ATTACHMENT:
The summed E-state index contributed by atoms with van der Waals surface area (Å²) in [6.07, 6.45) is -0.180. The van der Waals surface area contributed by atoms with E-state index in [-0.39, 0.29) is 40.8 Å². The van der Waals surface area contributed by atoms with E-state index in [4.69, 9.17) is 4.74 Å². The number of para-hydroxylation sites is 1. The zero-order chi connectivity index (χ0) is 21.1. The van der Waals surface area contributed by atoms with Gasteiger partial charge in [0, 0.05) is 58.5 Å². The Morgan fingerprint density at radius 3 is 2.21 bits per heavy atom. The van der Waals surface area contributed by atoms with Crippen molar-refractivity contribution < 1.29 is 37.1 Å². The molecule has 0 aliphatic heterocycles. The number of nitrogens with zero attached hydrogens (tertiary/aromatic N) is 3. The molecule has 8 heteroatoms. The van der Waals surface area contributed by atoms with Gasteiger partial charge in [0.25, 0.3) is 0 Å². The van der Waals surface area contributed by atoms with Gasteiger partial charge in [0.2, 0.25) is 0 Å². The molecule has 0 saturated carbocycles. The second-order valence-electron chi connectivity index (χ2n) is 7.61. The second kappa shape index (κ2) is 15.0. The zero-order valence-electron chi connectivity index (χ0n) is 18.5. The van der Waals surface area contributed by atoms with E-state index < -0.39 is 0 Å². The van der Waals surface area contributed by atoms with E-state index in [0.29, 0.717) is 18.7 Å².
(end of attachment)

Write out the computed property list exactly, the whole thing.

The summed E-state index contributed by atoms with van der Waals surface area (Å²) in [6.07, 6.45) is -0.180. The van der Waals surface area contributed by atoms with E-state index in [-0.39, 0.29) is 40.8 Å². The van der Waals surface area contributed by atoms with E-state index in [4.69, 9.17) is 4.74 Å². The number of para-hydroxylation sites is 1. The zero-order chi connectivity index (χ0) is 21.1. The van der Waals surface area contributed by atoms with Gasteiger partial charge in [0, 0.05) is 58.5 Å². The Morgan fingerprint density at radius 3 is 2.21 bits per heavy atom. The van der Waals surface area contributed by atoms with Crippen molar-refractivity contribution < 1.29 is 37.1 Å². The molecule has 0 aliphatic heterocycles. The number of nitrogens with zero attached hydrogens (tertiary/aromatic N) is 3. The molecule has 8 heteroatoms. The van der Waals surface area contributed by atoms with Gasteiger partial charge in [0.25, 0.3) is 0 Å². The van der Waals surface area contributed by atoms with Gasteiger partial charge in [0.2, 0.25) is 0 Å². The molecule has 0 saturated carbocycles. The second-order valence-electron chi connectivity index (χ2n) is 7.61. The second kappa shape index (κ2) is 15.0. The zero-order valence-electron chi connectivity index (χ0n) is 18.5. The van der Waals surface area contributed by atoms with E-state index < -0.39 is 0 Å². The van der Waals surface area contributed by atoms with E-state index in [0.29, 0.717) is 18.7 Å².